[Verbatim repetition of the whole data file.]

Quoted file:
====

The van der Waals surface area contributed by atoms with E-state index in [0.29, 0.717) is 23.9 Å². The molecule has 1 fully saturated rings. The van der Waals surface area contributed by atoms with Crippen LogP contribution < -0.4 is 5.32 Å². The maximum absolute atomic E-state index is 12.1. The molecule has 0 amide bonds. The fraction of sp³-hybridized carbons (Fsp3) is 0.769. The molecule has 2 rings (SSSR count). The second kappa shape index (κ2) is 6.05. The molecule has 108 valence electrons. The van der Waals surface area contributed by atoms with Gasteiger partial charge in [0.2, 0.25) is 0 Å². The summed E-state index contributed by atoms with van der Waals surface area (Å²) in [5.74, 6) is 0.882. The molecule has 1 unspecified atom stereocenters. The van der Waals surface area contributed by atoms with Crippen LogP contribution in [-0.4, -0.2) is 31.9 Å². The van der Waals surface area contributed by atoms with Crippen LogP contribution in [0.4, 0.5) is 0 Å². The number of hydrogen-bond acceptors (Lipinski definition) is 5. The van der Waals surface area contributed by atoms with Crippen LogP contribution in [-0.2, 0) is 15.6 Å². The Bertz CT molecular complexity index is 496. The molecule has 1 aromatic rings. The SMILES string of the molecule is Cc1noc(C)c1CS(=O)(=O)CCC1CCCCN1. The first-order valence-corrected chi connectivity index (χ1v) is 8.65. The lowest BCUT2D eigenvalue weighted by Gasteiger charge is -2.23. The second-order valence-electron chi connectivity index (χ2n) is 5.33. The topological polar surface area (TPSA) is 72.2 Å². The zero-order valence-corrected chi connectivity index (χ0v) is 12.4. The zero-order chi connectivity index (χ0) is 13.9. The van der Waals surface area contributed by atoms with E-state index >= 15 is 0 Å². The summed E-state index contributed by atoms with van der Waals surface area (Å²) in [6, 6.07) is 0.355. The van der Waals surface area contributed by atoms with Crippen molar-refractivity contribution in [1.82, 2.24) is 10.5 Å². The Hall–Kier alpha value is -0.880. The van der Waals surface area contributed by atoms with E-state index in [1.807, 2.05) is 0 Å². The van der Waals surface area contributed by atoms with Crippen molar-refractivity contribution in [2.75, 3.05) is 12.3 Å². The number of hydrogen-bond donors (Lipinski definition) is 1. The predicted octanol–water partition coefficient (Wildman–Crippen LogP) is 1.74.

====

The van der Waals surface area contributed by atoms with E-state index in [0.29, 0.717) is 23.9 Å². The molecule has 1 fully saturated rings. The van der Waals surface area contributed by atoms with Crippen LogP contribution < -0.4 is 5.32 Å². The maximum absolute atomic E-state index is 12.1. The molecule has 0 amide bonds. The fraction of sp³-hybridized carbons (Fsp3) is 0.769. The molecule has 2 rings (SSSR count). The second kappa shape index (κ2) is 6.05. The molecule has 108 valence electrons. The van der Waals surface area contributed by atoms with Gasteiger partial charge in [0.2, 0.25) is 0 Å². The summed E-state index contributed by atoms with van der Waals surface area (Å²) in [5.74, 6) is 0.882. The molecule has 1 unspecified atom stereocenters. The van der Waals surface area contributed by atoms with Crippen LogP contribution in [-0.4, -0.2) is 31.9 Å². The van der Waals surface area contributed by atoms with Crippen LogP contribution in [0.4, 0.5) is 0 Å². The number of hydrogen-bond acceptors (Lipinski definition) is 5. The van der Waals surface area contributed by atoms with Crippen LogP contribution in [-0.2, 0) is 15.6 Å². The Bertz CT molecular complexity index is 496. The molecule has 1 aromatic rings. The SMILES string of the molecule is Cc1noc(C)c1CS(=O)(=O)CCC1CCCCN1. The first-order valence-corrected chi connectivity index (χ1v) is 8.65. The lowest BCUT2D eigenvalue weighted by Gasteiger charge is -2.23. The second-order valence-electron chi connectivity index (χ2n) is 5.33. The topological polar surface area (TPSA) is 72.2 Å². The zero-order valence-corrected chi connectivity index (χ0v) is 12.4. The zero-order chi connectivity index (χ0) is 13.9. The van der Waals surface area contributed by atoms with E-state index >= 15 is 0 Å². The summed E-state index contributed by atoms with van der Waals surface area (Å²) in [6, 6.07) is 0.355. The van der Waals surface area contributed by atoms with Crippen molar-refractivity contribution in [1.82, 2.24) is 10.5 Å². The Hall–Kier alpha value is -0.880. The van der Waals surface area contributed by atoms with E-state index in [1.807, 2.05) is 0 Å². The van der Waals surface area contributed by atoms with Crippen molar-refractivity contribution in [2.75, 3.05) is 12.3 Å². The number of hydrogen-bond donors (Lipinski definition) is 1. The predicted octanol–water partition coefficient (Wildman–Crippen LogP) is 1.74.